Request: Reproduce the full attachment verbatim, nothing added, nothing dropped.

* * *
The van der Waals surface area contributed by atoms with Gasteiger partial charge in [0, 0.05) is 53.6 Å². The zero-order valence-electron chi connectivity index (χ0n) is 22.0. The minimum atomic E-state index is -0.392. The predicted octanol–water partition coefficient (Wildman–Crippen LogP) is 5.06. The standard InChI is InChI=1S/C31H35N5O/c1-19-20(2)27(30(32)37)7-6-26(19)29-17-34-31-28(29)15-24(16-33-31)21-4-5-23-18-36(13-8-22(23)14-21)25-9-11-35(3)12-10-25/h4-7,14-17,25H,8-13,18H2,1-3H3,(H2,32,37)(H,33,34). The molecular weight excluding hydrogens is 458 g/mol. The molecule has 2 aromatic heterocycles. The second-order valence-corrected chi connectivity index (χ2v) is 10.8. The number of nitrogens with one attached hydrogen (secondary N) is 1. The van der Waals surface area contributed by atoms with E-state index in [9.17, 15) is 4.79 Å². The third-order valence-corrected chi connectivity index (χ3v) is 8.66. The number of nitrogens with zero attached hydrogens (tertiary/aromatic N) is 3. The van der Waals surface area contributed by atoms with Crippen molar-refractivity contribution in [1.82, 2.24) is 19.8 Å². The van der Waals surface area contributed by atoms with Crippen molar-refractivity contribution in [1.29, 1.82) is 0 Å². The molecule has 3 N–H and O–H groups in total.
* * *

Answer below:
The van der Waals surface area contributed by atoms with Gasteiger partial charge in [0, 0.05) is 53.6 Å². The zero-order valence-electron chi connectivity index (χ0n) is 22.0. The minimum atomic E-state index is -0.392. The predicted octanol–water partition coefficient (Wildman–Crippen LogP) is 5.06. The standard InChI is InChI=1S/C31H35N5O/c1-19-20(2)27(30(32)37)7-6-26(19)29-17-34-31-28(29)15-24(16-33-31)21-4-5-23-18-36(13-8-22(23)14-21)25-9-11-35(3)12-10-25/h4-7,14-17,25H,8-13,18H2,1-3H3,(H2,32,37)(H,33,34). The molecular weight excluding hydrogens is 458 g/mol. The molecule has 2 aromatic heterocycles. The second-order valence-corrected chi connectivity index (χ2v) is 10.8. The number of nitrogens with one attached hydrogen (secondary N) is 1. The van der Waals surface area contributed by atoms with E-state index in [9.17, 15) is 4.79 Å². The third-order valence-corrected chi connectivity index (χ3v) is 8.66. The number of nitrogens with zero attached hydrogens (tertiary/aromatic N) is 3. The van der Waals surface area contributed by atoms with Crippen molar-refractivity contribution in [1.82, 2.24) is 19.8 Å². The van der Waals surface area contributed by atoms with Crippen molar-refractivity contribution in [1.29, 1.82) is 0 Å². The molecule has 3 N–H and O–H groups in total.